State forest a cultural landscape
Coyote Valley Chairman Michael Hunter is leading tours of JDSF at the end of the month, on Sunday the 27th and Monday the 28th.
February 10, 2022 — With the international movement to return tribal lands picking up steam, a local tribe is strategizing how to have more of a voice in the management decisions of Jackson Demonstration State Forest, which one ethnohistorian argues is an Indigenous cultural landscape in its entirety.
“You have to get out of the mindset of just a site, and into understanding how the whole environment is a site,” said Victoria Patterson, who has filled several volumes with oral histories of local Native American people and curated an interactive exhibit at the county museum about tribes.
The Coyote Valley Band of Pomo Indians has sent a letter to Governor Gavin Newsom’s office requesting a moratorium on all timber harvest plans during tribal co-management and management plan revisions. The Board of Forestry decided last year to revisit the management plan to address Native American concerns about biological and cultural resources.
Polly Girvin, who is authorized to represent Coyote Valley in government-to-government consultations, spoke earlier this month about the main disruption to tribal sites during logging operations.
“All of the sacred sites at Jackson State Forest have been systematically and consistently damaged and re-damaged by road-building activity,” she explained. “Back in 1999 the state commissioned a report. The Betts Report had archeologists out here surveying for the sites. They were in such an appalling state that the archeologists working for the state said there should be no more cutting around these sacred sites until you re-survey their boundaries, and until you come up with a road maintenance plan that will protect them in the future.”
JDSF is unceded tribal territory, associated with Pomo and coastal Yuki tribes. There are village sites and evidence of campsites throughout the forest. A waterfall known to have been used for purification has been compromised.
But Patterson says the forest is more than just a few sites. “The area was used for literally thousands and thousands of years,” she said. “And it was used by hundreds of people walking back and forth to the coast, yearly or bi-annually or even more frequently, to gather resources that were available on the coast, or to trade inland resources to coastal resources. And as they traveled across, of course they’re walking, and so they were camping, and they were spending the night, and they were gathering things as they walked around and then they went to the coast, where they had summer camps, drying seaweed and fish and so on, and then you had the return to the lowland villages in the wintertime, and so it’s not just like, they would go to the coast for the weekend and then come back home. The whole thing was the home. The whole thing was part of a life cycle, a yearly seasonal round if you will, of gathering.”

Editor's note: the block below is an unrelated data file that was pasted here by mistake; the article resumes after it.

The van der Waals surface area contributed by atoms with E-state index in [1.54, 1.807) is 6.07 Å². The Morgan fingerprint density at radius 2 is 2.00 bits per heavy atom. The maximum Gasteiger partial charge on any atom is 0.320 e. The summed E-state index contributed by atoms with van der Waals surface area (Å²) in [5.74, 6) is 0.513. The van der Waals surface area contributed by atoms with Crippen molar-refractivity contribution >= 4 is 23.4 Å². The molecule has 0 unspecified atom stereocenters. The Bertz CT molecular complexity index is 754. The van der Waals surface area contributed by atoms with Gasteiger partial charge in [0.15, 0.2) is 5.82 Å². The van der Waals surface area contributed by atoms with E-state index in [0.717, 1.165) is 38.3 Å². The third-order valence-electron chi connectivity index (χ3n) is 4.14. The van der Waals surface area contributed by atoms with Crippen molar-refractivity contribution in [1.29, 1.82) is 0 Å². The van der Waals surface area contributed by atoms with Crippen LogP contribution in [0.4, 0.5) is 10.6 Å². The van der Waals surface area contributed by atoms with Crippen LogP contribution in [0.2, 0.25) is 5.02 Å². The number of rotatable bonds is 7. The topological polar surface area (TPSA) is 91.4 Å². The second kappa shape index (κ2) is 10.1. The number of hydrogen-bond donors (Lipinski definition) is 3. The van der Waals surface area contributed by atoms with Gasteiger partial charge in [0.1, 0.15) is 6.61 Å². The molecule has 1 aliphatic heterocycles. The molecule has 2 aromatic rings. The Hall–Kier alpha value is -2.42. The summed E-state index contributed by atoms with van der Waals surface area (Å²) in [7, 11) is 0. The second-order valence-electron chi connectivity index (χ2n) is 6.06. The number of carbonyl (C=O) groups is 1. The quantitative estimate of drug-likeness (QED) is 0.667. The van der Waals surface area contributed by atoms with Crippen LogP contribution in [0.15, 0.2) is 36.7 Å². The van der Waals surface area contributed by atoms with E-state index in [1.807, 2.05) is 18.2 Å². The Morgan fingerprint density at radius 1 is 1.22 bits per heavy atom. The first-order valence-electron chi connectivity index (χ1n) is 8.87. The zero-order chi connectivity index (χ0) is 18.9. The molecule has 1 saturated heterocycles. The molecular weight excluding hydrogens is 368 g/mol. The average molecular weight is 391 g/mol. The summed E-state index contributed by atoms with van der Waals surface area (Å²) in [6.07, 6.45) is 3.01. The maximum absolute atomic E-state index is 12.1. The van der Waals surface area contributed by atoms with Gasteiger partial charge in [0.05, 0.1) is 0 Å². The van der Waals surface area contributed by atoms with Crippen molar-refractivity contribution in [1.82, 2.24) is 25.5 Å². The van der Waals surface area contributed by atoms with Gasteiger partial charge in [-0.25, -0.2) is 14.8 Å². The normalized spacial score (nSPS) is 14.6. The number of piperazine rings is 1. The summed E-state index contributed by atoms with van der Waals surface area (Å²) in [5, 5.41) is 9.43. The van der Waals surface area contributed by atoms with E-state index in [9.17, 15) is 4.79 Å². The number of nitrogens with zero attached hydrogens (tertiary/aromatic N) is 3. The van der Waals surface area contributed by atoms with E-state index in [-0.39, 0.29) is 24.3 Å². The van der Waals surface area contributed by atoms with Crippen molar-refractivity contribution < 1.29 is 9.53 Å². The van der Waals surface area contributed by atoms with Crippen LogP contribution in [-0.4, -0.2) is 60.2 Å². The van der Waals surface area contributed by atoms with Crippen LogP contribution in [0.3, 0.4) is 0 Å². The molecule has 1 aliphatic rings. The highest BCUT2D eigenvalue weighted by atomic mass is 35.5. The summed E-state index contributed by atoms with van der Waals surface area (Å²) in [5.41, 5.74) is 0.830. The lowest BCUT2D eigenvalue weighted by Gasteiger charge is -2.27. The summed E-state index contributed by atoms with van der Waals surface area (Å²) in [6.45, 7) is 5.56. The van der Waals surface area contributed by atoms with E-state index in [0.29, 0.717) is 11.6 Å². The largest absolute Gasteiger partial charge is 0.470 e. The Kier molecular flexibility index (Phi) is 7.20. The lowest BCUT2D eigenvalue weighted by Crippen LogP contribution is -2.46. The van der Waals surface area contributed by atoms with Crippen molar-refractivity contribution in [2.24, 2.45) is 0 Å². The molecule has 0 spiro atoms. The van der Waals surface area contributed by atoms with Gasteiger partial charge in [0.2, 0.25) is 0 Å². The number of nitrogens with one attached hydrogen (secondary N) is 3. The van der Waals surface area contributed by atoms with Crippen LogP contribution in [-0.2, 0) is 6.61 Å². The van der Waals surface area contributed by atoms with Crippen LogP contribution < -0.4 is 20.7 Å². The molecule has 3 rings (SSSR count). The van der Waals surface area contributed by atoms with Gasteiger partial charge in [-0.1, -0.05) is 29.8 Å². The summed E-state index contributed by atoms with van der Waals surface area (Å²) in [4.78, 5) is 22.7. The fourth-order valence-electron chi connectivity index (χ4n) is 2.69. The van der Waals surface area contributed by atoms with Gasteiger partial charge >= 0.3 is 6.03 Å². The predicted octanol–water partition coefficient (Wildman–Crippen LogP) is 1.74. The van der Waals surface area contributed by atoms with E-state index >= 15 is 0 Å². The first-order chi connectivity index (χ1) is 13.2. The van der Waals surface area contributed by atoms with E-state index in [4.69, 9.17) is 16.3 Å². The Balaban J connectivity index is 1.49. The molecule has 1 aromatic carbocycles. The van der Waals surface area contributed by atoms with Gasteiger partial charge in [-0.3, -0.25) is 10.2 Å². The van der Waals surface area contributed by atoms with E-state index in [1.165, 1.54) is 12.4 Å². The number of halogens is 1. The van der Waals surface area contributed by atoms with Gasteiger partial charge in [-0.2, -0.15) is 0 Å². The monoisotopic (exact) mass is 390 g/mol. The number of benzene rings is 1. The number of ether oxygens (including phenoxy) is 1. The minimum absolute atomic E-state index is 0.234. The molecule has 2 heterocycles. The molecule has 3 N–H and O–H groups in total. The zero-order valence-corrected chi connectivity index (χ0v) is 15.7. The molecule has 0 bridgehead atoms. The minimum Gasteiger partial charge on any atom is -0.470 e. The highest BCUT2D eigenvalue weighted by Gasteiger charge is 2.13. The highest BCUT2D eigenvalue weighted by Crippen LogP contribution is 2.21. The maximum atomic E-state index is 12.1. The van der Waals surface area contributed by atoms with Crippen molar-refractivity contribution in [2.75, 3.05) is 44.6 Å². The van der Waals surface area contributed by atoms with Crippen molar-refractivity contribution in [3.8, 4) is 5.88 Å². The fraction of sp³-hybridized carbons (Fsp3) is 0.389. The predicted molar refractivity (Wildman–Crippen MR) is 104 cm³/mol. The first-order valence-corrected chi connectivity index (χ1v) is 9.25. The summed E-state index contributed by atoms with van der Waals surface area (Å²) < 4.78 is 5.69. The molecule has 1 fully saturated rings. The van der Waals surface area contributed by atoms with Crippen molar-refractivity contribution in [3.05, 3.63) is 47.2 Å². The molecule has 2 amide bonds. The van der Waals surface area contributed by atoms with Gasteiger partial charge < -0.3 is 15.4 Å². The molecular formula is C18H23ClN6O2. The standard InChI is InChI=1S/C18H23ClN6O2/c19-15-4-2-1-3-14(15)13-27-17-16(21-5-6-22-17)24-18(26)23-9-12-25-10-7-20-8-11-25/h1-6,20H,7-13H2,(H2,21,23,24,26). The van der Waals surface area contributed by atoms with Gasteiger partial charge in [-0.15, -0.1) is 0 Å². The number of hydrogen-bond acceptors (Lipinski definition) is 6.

Girvin says that’s significant, in light of policies stemming from a 2019 Governor’s order. “Pursuant to a state policy edict that came out after the creation of the Truth and Healing Council, all state lands that are the ancestral territory of tribes can be co-managed by the tribes,” she noted. “And that is now in the Governor’s 30x30 policy plan. It goes so far as not just co-management, but actual return of land to tribes.”
Patterson hopes more historical understanding will lead to a wider variety of protections. She thinks the appropriate response to the knowledge about sites should be more archeology in JDSF, which she expects will lead to further knowledge. Even Three Chop Village, a well-known site, has not yet been fully investigated. “We’re just discovering more, and as dating techniques become more technical and more accurate, we begin to see the record go back and back and back of when people lived in the forest,” she said. “The idea is to protect the forest. To protect not only the trees, but also the cultural resources. Which involve not just the plants and the animals and the basketry materials and the medicinal materials. But also the cultural connection to those places. The spiritual connection to those places. The mythological connection to those places. All of that has to be considered in a cultural landscape.”
When it comes to using that knowledge to contribute to efforts toward tribal co-management and control over the land they historically used, she said, “The idea is to create a conversation between CalFire and the tribes to determine what activities should take place and how they should take place in the forest…what does it mean to run a bulldozer through a house site? What does it mean to destroy a so-called lithic scatter, which is of no merit monetarily, to take away that knowledge from the people whose people it was?” Patterson noted that this is a historic moment for tribes: “Indigenous land returns are happening everywhere, including on the Mendocino coast,” she pointed out. “You have the example of over 500 acres being added to the Sinkyone Intertribal Wilderness by the Save the Redwoods League, which just happened a couple weeks ago. You also have the new tribal non-profit being formed to manage Blues Beach (just outside Westport), from CalTrans. And it happened a number of years ago to Kashia (Band of Pomo Indians. The) Kashia tribe got back some of their land. So this is a movement going on everywhere because it’s the right thing to do. The land was stolen from Native people.”